In memoriam: Bernard Bar-Nir

Bernard (Bugajer) Bar-Nir was born in Brussels, Belgium on September 28, 1931, survived the Holocaust and moved to Israel. He died in Jerusalem on February 28, 2019.

Bernard Bar-Nir (photo credit: STEVE LINDE)
Bernard Bar-Nir
(photo credit: STEVE LINDE)
Bernard (Bugajer) Bar-Nir was born in Brussels, Belgium on September 28, 1931, survived the Holocaust in which he lost most of his family, made aliyah, fought as an IDF officer in the Six Day War, taking command of the Mount Zion area, and worked for most of his career as a broadcaster at Israel Radio’s French News. He died in Jerusalem on February 28, 2019, and was buried at Givat Shaul the following day. This moving eulogy was delivered in Hebrew by his cousin at the funeral, and translated with love by his friend, Steve Linde.
Bernard, today you join your small family of which only you were the only survivor. I know that my father, Bernard Bar-Nir, loved your mother, Zanka, very much, and chose to give me my name, Hannah, in her memory.
My husband, Avner, and I met you for the first time when you arrived at our kibbutz after the Shoah. Tali, our mother, adopted you and opened our home to you, and you always remembered her kindness. Nevertheless, after serving in the army, you chose to leave the kibbutz and begin a long journey, which began with hard physical work at the Sdom factories, and only after several years were you able – thanks to your many talents and fluent French – “to land” at the Israel Broadcasting Authority and become a top broadcaster who even served as director of Kol Yisrael’s French News.
On your mother’s side in the Zilbershatz family, many boys were named Bernard, apparently after a great-grandfather. Sadly we never got to know any of them, because my father and your uncle, Bernard Bar-Nir, lost touch with them, and some of them, like your mother, perished in the Holocaust.
You had a flexible body, and a special and unique talent for pantomime. There was a time when you wanted to study with Marcel Marceau but I don’t know why nothing came of it. You were also an athlete, a football player, boxer and mountain climber, and despite the hard knocks life dealt you, you kept on fighting. You never gave up, and you managed to reach the peaks of the mountains you climbed, despite the difficulties on the way up.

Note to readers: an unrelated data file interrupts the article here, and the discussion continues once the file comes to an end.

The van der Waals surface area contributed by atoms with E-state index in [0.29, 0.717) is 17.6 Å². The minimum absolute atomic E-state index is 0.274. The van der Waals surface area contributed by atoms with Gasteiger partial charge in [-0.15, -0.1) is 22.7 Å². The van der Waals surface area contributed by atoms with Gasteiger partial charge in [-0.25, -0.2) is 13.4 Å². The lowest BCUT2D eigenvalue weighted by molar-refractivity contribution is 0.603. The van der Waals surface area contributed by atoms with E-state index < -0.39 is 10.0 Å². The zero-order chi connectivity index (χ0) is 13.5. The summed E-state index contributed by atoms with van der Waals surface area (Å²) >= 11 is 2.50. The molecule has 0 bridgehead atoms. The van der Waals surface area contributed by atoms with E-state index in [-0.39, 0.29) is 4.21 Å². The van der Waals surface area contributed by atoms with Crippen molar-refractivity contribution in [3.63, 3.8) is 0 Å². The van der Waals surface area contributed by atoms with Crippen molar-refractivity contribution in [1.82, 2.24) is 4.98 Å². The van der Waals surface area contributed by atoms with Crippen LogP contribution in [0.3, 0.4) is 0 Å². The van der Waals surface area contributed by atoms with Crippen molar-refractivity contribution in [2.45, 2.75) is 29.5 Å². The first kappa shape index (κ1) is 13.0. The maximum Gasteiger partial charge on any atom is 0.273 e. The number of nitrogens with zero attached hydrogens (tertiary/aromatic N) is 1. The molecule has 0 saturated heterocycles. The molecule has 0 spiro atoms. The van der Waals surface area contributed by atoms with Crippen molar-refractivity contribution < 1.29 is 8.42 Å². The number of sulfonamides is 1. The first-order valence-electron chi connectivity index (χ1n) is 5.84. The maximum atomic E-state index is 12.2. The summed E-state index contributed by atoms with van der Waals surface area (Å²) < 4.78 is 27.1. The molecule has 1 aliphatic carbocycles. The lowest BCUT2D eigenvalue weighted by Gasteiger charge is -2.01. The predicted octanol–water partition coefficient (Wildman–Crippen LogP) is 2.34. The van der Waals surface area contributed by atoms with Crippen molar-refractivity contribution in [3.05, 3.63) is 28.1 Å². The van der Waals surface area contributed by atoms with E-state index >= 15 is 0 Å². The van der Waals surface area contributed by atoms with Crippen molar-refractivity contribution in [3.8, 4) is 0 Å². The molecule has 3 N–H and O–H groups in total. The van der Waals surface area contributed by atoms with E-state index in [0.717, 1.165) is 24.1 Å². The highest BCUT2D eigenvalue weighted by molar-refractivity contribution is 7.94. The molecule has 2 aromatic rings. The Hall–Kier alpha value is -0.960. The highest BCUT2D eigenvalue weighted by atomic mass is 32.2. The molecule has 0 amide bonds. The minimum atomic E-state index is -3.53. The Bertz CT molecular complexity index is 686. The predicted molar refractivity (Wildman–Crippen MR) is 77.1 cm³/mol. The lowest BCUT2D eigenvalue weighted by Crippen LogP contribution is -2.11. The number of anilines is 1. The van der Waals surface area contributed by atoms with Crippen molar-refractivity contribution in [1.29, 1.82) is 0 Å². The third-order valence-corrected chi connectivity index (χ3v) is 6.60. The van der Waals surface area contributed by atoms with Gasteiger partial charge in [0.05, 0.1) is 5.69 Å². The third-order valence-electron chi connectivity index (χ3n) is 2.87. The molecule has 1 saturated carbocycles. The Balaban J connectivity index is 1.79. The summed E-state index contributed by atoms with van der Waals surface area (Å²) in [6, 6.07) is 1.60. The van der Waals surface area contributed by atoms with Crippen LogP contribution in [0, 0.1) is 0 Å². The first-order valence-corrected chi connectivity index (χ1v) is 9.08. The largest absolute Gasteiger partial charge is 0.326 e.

Sometimes I thought to myself that you were like walking history; someone who fate had reincarnated over and over, and yet, against all odds, you survive, progress and become educated, with your knowledge transcending continents and subjects.
In fact, you were a gifted man, with a sharp mind and original tongue, with which your lashed out at the right and the left, with impunity, spiced by a special humor, which was yours and only yours.
Despite that you caused everyone around you to laugh and be happy, you harbored a shred of sadness. The sights of the Second World War that left you an orphan with internal wounds, ultimately left you with a bitter depression.
You wanted so much to be loved, and it wasn’t easy to endure the loneliness that was your lot for most of your years. Therefore, Avner and I, your cousins in Israel, felt it necessary to maintain our relationship with you, because we knew that we were your only family here.
Indeed, Avner, Naomi, Iris, Amit and Sivan, and later their children, saw you as an inseparable part of their family, and their homes were a place you could always visit, especially on weekends and holidays.
It’s impossible to forget how two wise men (like those Agnon wrote about), Bernard and Avner, sat and engaged in a dialogue of ping-pong, hitting each other with intellect and humor.
Unfortunately, the physical distance from your home in Jerusalem to ours in the north limited the number of our meetings, but we kept in touch constantly and our children felt a special fondness for you.
You received a great gift in the last decade of your life when our wonderful Iris took care of you until the day you died.
As Bialik wrote in After My Death, “There was a man and look, he is no more.” Rest in peace, Bernard, a man who was wise, funny, suffering and very special.